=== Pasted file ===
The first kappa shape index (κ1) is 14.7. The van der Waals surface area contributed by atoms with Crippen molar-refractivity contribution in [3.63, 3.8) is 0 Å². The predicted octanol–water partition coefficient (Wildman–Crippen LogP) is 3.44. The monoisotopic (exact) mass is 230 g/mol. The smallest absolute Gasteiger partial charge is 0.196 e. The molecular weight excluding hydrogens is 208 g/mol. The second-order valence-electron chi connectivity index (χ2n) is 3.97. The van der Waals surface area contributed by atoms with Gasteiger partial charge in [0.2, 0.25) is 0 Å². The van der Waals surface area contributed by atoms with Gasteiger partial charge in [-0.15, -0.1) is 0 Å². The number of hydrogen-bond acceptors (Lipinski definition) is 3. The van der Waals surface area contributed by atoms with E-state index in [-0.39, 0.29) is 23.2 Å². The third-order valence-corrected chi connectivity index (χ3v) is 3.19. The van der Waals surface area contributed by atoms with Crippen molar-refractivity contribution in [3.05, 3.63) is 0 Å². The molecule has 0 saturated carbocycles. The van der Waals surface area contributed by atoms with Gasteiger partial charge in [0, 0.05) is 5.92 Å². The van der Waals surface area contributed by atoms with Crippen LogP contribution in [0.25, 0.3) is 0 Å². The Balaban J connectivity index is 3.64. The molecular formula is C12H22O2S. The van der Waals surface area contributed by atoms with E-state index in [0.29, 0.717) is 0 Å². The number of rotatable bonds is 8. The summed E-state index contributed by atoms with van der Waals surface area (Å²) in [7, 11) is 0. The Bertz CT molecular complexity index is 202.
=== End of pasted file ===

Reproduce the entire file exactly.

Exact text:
The first kappa shape index (κ1) is 14.7. The van der Waals surface area contributed by atoms with Crippen molar-refractivity contribution in [3.63, 3.8) is 0 Å². The predicted octanol–water partition coefficient (Wildman–Crippen LogP) is 3.44. The monoisotopic (exact) mass is 230 g/mol. The smallest absolute Gasteiger partial charge is 0.196 e. The molecular weight excluding hydrogens is 208 g/mol. The second-order valence-electron chi connectivity index (χ2n) is 3.97. The van der Waals surface area contributed by atoms with Gasteiger partial charge in [0.2, 0.25) is 0 Å². The van der Waals surface area contributed by atoms with Gasteiger partial charge in [-0.15, -0.1) is 0 Å². The number of hydrogen-bond acceptors (Lipinski definition) is 3. The van der Waals surface area contributed by atoms with E-state index in [-0.39, 0.29) is 23.2 Å². The third-order valence-corrected chi connectivity index (χ3v) is 3.19. The van der Waals surface area contributed by atoms with Crippen molar-refractivity contribution in [3.05, 3.63) is 0 Å². The molecule has 0 saturated carbocycles. The van der Waals surface area contributed by atoms with Gasteiger partial charge in [0, 0.05) is 5.92 Å². The van der Waals surface area contributed by atoms with Crippen LogP contribution in [0.25, 0.3) is 0 Å². The Balaban J connectivity index is 3.64. The molecular formula is C12H22O2S. The van der Waals surface area contributed by atoms with E-state index in [0.29, 0.717) is 0 Å². The number of rotatable bonds is 8. The summed E-state index contributed by atoms with van der Waals surface area (Å²) in [7, 11) is 0. The Bertz CT molecular complexity index is 202.